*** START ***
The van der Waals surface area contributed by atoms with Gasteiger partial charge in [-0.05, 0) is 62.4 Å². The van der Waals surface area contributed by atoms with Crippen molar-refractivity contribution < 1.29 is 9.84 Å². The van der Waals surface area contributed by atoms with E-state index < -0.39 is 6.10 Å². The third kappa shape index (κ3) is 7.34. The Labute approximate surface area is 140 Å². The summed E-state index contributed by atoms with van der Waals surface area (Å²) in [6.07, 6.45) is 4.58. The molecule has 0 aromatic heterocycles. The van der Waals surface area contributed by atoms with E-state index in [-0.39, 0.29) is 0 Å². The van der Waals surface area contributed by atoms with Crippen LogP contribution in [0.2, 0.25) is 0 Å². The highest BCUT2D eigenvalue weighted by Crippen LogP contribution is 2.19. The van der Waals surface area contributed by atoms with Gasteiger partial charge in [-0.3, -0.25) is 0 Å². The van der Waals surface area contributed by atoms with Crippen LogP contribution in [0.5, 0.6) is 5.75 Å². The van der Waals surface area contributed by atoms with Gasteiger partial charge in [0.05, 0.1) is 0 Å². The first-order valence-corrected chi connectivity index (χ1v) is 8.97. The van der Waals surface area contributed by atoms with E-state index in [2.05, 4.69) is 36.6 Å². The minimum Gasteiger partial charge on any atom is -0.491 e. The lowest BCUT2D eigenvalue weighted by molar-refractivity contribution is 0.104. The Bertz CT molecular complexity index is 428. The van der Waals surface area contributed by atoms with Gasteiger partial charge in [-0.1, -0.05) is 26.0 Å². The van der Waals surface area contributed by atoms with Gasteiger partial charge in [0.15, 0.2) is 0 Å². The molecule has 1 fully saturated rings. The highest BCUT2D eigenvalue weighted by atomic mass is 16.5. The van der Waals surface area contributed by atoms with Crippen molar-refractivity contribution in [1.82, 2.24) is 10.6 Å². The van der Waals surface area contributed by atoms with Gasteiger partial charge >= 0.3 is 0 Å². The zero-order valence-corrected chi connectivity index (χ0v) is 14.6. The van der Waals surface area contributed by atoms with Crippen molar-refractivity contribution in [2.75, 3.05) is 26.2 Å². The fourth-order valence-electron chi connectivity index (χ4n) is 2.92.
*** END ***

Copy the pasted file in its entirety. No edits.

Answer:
The van der Waals surface area contributed by atoms with Gasteiger partial charge in [-0.05, 0) is 62.4 Å². The van der Waals surface area contributed by atoms with Crippen molar-refractivity contribution < 1.29 is 9.84 Å². The van der Waals surface area contributed by atoms with E-state index < -0.39 is 6.10 Å². The third kappa shape index (κ3) is 7.34. The Labute approximate surface area is 140 Å². The summed E-state index contributed by atoms with van der Waals surface area (Å²) in [6.07, 6.45) is 4.58. The molecule has 0 aromatic heterocycles. The van der Waals surface area contributed by atoms with E-state index in [-0.39, 0.29) is 0 Å². The van der Waals surface area contributed by atoms with Crippen LogP contribution in [0.2, 0.25) is 0 Å². The highest BCUT2D eigenvalue weighted by Crippen LogP contribution is 2.19. The van der Waals surface area contributed by atoms with Gasteiger partial charge in [-0.3, -0.25) is 0 Å². The van der Waals surface area contributed by atoms with Crippen LogP contribution in [0.5, 0.6) is 5.75 Å². The van der Waals surface area contributed by atoms with Gasteiger partial charge in [0.05, 0.1) is 0 Å². The first-order valence-corrected chi connectivity index (χ1v) is 8.97. The van der Waals surface area contributed by atoms with E-state index in [2.05, 4.69) is 36.6 Å². The minimum Gasteiger partial charge on any atom is -0.491 e. The lowest BCUT2D eigenvalue weighted by molar-refractivity contribution is 0.104. The Bertz CT molecular complexity index is 428. The van der Waals surface area contributed by atoms with Gasteiger partial charge in [-0.1, -0.05) is 26.0 Å². The van der Waals surface area contributed by atoms with Gasteiger partial charge in [0.15, 0.2) is 0 Å². The molecule has 1 fully saturated rings. The highest BCUT2D eigenvalue weighted by atomic mass is 16.5. The van der Waals surface area contributed by atoms with Crippen molar-refractivity contribution in [1.82, 2.24) is 10.6 Å². The van der Waals surface area contributed by atoms with Gasteiger partial charge >= 0.3 is 0 Å². The zero-order valence-corrected chi connectivity index (χ0v) is 14.6. The van der Waals surface area contributed by atoms with Crippen molar-refractivity contribution in [2.75, 3.05) is 26.2 Å². The fourth-order valence-electron chi connectivity index (χ4n) is 2.92.